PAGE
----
Global Health Ideas

Finding global health solutions through innovation and technology

The Uganda Millennium Village

One of the Millennium Villages is just down the road from Mbarara.  I have known this, kind of, since my first visit to western Uganda in 2005.  But this past Sunday several of us, led by a friend working for the UN in Mbarara, drove the hour or so up a tortured dirt road into the highlands of Isingiro district where residents with assistance from various local and regional governments and international funding, are working to improve their way of life. 

The drive through hilly farm country was striking – deep green banana farms planted to the base of lighter green grass hills; wattle and cement homesteads dotting the red dirt roadside.  Near the Millennium Villages pilot, the road rose quickly, I had to shift into low gear and creep up to the ridge road that took us to Ruhiima.  The air was cool along the ridge road and the views of distant gray storm clouds, green valley farms, and everywhere cultivated land was impressive.  Small farms of banana, cabbage, potatoes, beans, and other produce were planted on the hillsides.  Homes were often located on hilltops, requiring someone to do a lot of climbing when fetching water.  Well kept, graded dirt roads connected villages and farms.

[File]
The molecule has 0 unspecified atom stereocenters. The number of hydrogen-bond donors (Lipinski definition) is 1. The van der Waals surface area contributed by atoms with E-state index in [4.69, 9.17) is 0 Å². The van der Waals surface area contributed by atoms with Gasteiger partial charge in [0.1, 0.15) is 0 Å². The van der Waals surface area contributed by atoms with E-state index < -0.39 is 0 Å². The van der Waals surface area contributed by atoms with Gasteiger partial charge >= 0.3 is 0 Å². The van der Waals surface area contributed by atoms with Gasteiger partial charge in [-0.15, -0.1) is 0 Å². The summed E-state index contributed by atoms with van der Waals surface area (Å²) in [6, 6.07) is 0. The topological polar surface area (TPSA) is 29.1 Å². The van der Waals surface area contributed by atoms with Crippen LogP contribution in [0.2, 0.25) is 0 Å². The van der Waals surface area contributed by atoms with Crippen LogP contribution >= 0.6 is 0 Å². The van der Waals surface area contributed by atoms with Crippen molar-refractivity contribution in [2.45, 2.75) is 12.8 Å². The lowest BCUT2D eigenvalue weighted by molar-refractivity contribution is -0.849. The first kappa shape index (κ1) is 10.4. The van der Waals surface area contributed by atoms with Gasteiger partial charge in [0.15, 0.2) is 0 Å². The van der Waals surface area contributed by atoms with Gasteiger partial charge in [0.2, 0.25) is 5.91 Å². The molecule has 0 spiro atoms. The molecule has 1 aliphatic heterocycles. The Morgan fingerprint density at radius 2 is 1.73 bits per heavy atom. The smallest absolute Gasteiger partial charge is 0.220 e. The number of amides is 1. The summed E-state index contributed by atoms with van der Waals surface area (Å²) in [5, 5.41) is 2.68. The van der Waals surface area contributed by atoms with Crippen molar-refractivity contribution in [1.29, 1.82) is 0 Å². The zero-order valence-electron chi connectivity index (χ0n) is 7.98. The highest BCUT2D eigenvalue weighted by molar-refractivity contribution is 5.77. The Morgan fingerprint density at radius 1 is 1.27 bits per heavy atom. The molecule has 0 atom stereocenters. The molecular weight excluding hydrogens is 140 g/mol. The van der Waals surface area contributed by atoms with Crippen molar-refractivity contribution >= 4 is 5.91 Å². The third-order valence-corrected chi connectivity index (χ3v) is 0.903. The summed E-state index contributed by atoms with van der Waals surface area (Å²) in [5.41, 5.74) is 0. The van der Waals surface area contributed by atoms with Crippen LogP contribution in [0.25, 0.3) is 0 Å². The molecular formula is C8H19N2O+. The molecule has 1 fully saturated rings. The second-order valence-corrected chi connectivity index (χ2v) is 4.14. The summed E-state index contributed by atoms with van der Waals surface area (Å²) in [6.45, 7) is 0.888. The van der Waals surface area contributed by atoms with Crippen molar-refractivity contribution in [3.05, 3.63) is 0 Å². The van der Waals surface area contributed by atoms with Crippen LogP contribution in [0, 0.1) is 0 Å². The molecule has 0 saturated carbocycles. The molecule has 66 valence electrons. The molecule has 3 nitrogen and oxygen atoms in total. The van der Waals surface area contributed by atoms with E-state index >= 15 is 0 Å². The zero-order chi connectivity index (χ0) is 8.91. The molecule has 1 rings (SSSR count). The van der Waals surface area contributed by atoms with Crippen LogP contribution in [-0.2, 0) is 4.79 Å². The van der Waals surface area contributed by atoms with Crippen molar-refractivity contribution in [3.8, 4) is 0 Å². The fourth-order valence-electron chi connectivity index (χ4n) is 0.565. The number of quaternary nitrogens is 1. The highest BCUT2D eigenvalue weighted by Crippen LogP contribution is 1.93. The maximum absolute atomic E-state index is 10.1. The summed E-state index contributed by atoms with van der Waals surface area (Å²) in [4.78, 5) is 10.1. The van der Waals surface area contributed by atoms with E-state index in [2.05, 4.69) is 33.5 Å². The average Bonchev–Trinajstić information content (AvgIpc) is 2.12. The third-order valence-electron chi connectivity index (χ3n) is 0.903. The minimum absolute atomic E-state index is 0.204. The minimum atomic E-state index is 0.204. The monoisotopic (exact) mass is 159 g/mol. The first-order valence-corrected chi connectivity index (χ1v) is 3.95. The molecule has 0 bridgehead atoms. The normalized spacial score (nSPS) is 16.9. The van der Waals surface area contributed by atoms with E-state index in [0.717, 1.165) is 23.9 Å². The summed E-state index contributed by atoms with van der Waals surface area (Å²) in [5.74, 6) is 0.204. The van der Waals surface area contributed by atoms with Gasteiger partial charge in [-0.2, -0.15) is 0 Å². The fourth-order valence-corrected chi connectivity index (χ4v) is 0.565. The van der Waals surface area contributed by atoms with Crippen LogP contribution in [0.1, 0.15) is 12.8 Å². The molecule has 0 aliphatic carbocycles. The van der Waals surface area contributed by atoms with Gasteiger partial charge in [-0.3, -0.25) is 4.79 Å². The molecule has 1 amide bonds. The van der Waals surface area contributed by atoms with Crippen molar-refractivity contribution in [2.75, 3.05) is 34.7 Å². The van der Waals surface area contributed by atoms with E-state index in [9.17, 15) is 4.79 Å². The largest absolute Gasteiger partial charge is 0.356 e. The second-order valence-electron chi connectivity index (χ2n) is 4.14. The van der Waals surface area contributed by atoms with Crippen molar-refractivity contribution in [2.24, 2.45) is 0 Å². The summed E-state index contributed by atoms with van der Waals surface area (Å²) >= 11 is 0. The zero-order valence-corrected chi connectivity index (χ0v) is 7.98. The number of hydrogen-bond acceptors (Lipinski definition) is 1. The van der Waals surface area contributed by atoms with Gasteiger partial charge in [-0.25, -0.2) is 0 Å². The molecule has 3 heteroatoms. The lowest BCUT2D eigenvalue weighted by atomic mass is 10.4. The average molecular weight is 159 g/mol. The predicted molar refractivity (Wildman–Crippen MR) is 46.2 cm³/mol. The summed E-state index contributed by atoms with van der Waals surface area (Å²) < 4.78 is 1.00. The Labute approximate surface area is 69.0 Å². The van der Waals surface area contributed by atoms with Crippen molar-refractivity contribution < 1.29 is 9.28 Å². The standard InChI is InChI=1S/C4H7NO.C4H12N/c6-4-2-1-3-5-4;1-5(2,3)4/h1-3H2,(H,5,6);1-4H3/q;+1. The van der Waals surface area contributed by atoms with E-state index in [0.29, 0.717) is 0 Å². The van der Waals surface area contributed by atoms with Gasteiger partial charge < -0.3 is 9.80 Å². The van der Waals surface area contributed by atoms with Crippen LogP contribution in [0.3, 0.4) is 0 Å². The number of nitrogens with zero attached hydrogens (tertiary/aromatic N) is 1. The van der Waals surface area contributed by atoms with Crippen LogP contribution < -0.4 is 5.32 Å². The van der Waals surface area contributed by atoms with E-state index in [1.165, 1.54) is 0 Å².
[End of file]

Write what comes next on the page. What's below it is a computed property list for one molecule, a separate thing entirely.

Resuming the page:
We visited a tree nursery, an improved water spring, a recently constructed health clinic, a telecommunications center, and a renovated primary school.  The core ‘village’, referred to as MV1 by the UN staff, has about 5000 residents and a prospective cohort of 300 volunteer households enrolled in rather intense observation. The intervention area surrounding MV1 is called, well, MV2 with roughly 45,000 residents and subject to less frequent research efforts. 

We were clearly on the visiting dignitaries loop but it was great to finally see the place.  I was struck by what I heard about the community involvement in each of the projects – the Millennium Village felt like the Peace Corps on a serious funding kick.  The requirement for some level of community contribution, the community members’ planning meetings, and the focus on incremental but important improvements to the agricultural economy were familiar in tenor (though far larger in scale and scope) to what Peace Corps volunteers have attempted with neighbors and friends in many places (check out the PC Partnerships grant program).  There have been multi-year integrated rural projects coordinated by Peace Corps volunteers in the past with mixed results.